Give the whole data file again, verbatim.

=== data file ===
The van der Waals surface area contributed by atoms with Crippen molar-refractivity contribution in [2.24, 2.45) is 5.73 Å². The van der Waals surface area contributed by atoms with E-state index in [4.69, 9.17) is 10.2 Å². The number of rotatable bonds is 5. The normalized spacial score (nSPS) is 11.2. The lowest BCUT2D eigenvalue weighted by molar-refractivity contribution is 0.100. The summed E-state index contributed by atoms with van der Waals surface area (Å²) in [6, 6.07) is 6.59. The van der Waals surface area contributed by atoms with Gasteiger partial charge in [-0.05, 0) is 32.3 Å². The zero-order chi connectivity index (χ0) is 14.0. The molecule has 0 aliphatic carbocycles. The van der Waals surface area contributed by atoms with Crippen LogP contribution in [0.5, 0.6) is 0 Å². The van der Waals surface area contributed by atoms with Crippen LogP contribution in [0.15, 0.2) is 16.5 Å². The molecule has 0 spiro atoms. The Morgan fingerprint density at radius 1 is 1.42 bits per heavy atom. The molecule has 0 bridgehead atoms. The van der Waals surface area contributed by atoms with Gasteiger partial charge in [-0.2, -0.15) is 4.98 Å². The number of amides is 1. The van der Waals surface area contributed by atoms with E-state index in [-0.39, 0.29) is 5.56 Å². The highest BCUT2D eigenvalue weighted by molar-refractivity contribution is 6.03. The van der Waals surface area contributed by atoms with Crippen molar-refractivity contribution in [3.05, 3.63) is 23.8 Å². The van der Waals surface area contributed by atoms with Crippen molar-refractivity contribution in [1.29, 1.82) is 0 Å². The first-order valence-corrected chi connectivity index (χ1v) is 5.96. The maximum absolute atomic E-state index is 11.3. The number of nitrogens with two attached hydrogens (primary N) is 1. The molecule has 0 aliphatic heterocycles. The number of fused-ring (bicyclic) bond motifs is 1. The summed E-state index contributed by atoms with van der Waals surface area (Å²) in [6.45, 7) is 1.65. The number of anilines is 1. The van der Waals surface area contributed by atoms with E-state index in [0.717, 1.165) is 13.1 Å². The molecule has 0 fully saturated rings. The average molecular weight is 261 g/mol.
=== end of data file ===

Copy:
The van der Waals surface area contributed by atoms with Crippen molar-refractivity contribution in [2.24, 2.45) is 5.73 Å². The van der Waals surface area contributed by atoms with E-state index in [4.69, 9.17) is 10.2 Å². The number of rotatable bonds is 5. The normalized spacial score (nSPS) is 11.2. The lowest BCUT2D eigenvalue weighted by molar-refractivity contribution is 0.100. The summed E-state index contributed by atoms with van der Waals surface area (Å²) in [6, 6.07) is 6.59. The van der Waals surface area contributed by atoms with Gasteiger partial charge in [-0.05, 0) is 32.3 Å². The zero-order chi connectivity index (χ0) is 14.0. The molecule has 0 aliphatic carbocycles. The van der Waals surface area contributed by atoms with Crippen LogP contribution in [0.5, 0.6) is 0 Å². The van der Waals surface area contributed by atoms with Crippen LogP contribution in [0.15, 0.2) is 16.5 Å². The molecule has 0 spiro atoms. The Morgan fingerprint density at radius 1 is 1.42 bits per heavy atom. The molecule has 0 bridgehead atoms. The van der Waals surface area contributed by atoms with Gasteiger partial charge in [-0.2, -0.15) is 4.98 Å². The number of amides is 1. The van der Waals surface area contributed by atoms with E-state index in [-0.39, 0.29) is 5.56 Å². The highest BCUT2D eigenvalue weighted by molar-refractivity contribution is 6.03. The van der Waals surface area contributed by atoms with Crippen molar-refractivity contribution in [3.05, 3.63) is 23.8 Å². The van der Waals surface area contributed by atoms with Crippen molar-refractivity contribution in [1.29, 1.82) is 0 Å². The first-order valence-corrected chi connectivity index (χ1v) is 5.96. The maximum absolute atomic E-state index is 11.3. The number of nitrogens with two attached hydrogens (primary N) is 1. The molecule has 0 aliphatic heterocycles. The number of fused-ring (bicyclic) bond motifs is 1. The summed E-state index contributed by atoms with van der Waals surface area (Å²) in [6.45, 7) is 1.65. The number of anilines is 1. The van der Waals surface area contributed by atoms with E-state index in [0.717, 1.165) is 13.1 Å². The molecule has 0 fully saturated rings. The average molecular weight is 261 g/mol.